The technology behind the reference panels that each company uses is where things really get complicated. Every company wants to have the best, most accurate results, and so they each try to come up with the best method for estimating ancestry.

The technology for developing the reference panel is different

While the overall process will have similarities between companies, we know that each company has a different proprietary process for developing the reference panel to calculate ethnicity and ancestry. Some companies are especially transparent about their process and you can read published papers describing their process in terms that are easy enough for the average person to understand.

For example, you can read about the Ancestry ethnicity estimate process in their Ethnicity White Paper and about the 23andMe process in their white paper about the Ancestry Composition algorithm (link opens a PDF download).

Every DNA testing company labels the regions of the world differently

One very common reason for the variation in results between companies is because regions of the world are often known by different names, or defined by historical vs. modern borders, or vice versa. We also might see multiple areas combined into one region on one DNA testing site, and separated into individual regions roughly corresponding with modern country borders on another.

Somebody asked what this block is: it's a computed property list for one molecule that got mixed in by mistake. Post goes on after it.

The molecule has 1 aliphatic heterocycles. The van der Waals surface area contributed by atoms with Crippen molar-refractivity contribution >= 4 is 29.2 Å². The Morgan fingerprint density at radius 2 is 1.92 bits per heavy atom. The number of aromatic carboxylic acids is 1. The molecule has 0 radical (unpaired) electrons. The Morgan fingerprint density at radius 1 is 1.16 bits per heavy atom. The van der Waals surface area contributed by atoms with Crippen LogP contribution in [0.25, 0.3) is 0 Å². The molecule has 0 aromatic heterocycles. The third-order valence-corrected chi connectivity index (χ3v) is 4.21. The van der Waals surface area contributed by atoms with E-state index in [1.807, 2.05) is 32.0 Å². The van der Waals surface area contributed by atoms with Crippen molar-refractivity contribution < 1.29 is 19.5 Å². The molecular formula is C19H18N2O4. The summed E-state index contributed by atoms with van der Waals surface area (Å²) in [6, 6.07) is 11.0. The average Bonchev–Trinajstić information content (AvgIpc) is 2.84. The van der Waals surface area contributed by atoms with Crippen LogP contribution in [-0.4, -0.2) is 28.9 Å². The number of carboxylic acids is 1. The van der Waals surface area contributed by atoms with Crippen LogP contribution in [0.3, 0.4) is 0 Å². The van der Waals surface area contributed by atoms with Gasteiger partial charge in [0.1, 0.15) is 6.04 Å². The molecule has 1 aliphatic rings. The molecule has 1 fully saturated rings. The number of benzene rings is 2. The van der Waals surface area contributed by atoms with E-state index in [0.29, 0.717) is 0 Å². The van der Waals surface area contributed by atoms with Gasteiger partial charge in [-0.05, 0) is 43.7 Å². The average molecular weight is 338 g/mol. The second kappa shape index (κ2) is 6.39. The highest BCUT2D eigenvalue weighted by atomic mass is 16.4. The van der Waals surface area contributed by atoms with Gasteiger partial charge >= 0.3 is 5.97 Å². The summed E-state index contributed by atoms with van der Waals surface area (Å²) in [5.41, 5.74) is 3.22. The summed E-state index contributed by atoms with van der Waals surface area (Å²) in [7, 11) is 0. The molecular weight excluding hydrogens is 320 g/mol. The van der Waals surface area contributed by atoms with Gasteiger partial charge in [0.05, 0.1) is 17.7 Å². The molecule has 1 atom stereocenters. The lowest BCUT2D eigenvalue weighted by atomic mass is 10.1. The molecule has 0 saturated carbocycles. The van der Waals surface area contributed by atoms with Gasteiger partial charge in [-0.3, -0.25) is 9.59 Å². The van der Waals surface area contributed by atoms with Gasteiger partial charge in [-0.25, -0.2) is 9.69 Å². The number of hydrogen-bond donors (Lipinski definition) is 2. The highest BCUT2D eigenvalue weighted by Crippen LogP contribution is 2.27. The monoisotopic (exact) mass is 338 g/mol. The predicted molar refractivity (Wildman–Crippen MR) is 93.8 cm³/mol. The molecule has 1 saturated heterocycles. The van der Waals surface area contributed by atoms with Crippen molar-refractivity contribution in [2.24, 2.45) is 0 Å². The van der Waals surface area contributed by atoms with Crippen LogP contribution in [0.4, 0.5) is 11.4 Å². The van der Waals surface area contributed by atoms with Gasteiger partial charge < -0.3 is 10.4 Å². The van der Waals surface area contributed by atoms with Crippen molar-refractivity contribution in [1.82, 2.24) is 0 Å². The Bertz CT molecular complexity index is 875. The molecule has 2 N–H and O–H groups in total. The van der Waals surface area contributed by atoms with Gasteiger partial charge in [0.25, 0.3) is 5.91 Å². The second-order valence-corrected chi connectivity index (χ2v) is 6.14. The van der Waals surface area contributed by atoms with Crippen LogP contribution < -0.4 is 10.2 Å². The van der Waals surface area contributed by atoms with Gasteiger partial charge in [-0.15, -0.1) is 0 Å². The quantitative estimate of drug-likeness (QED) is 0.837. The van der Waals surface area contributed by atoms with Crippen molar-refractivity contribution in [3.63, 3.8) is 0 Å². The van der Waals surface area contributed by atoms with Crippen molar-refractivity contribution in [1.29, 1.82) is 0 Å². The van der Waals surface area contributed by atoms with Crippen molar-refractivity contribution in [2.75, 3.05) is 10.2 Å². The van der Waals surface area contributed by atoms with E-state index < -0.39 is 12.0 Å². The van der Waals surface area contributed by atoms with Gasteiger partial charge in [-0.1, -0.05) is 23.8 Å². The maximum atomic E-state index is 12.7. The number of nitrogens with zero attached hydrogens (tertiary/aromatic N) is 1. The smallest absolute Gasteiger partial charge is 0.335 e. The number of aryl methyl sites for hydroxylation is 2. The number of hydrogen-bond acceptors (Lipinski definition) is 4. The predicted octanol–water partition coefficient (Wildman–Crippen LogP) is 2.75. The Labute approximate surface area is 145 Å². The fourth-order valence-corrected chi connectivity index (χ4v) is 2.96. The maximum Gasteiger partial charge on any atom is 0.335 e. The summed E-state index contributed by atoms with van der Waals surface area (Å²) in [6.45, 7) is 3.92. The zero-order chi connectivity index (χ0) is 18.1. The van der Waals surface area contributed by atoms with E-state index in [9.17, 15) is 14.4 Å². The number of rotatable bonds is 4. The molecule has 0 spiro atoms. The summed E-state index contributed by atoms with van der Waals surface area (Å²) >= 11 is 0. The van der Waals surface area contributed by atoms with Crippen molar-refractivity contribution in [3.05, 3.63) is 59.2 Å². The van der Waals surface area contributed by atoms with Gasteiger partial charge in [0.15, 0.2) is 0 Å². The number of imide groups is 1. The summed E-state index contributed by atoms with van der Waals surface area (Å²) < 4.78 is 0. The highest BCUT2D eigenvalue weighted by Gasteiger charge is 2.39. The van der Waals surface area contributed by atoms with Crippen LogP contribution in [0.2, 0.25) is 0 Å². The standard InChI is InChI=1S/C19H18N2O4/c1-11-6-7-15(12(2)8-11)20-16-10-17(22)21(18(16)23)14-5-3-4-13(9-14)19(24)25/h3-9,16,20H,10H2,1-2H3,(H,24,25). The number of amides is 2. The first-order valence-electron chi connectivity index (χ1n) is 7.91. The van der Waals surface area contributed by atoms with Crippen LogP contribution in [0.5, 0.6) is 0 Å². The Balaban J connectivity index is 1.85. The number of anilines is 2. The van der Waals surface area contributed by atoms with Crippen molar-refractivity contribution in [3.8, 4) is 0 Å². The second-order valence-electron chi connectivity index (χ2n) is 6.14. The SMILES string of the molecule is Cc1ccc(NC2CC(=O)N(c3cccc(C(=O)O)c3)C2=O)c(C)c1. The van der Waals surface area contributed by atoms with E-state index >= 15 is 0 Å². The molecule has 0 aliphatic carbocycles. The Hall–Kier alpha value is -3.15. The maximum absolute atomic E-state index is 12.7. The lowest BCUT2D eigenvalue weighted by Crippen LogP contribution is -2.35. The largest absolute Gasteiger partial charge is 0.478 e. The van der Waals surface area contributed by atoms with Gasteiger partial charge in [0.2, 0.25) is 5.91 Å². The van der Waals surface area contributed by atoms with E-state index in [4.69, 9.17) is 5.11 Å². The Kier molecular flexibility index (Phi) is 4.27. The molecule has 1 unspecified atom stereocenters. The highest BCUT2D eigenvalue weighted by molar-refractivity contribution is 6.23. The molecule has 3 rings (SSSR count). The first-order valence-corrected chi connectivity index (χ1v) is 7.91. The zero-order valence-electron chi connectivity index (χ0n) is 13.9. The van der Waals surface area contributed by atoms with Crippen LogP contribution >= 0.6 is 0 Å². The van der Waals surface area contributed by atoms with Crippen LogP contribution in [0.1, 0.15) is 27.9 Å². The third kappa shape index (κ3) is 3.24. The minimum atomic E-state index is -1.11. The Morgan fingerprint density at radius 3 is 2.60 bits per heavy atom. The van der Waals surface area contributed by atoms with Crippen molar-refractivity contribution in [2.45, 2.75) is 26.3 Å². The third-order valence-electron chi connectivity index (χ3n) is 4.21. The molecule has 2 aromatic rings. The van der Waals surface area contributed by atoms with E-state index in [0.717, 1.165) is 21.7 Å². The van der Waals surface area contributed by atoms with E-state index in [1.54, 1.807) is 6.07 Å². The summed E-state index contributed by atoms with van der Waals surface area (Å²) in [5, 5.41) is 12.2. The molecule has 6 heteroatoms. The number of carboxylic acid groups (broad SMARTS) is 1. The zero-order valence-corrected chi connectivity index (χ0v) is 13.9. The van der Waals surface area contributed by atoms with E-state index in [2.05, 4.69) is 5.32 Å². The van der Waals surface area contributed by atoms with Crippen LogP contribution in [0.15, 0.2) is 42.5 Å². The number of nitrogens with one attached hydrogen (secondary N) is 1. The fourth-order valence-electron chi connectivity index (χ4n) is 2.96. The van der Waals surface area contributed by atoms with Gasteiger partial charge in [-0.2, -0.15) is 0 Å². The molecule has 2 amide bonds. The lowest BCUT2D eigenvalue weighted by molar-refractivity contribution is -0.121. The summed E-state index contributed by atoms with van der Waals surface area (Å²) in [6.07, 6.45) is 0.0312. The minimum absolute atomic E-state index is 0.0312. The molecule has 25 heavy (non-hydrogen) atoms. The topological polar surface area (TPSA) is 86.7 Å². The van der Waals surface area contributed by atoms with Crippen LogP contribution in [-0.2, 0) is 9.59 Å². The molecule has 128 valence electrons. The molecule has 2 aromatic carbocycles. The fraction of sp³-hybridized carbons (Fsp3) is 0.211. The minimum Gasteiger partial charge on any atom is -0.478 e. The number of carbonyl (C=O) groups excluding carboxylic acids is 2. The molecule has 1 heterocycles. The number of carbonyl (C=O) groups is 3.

Different names for the same place

For example, 23andMe shows a region currently defined as “French & German”. This region also encompasses the Netherlands. On Ancestry DNA, Germany and the Netherlands are primarily located in the “Germanic Europe” region.

However, on Family Tree DNA, part of the Netherlands shows up in the map under the England, Wales, and Scotland region, while much of Germany falls under a “Central Europe” label.

Someone with German and Dutch ancestry might initially interpret results from these three companies as different, but they are really not so distinct. The regions are defined differently, but the results for someone with ancestry from these countries should show similarities.

Some testing companies don’t report small percentages

Some companies have a policy of not reporting very small percentages, such as less than one percent, matching a particular region. These regions are often known as “trace” regions.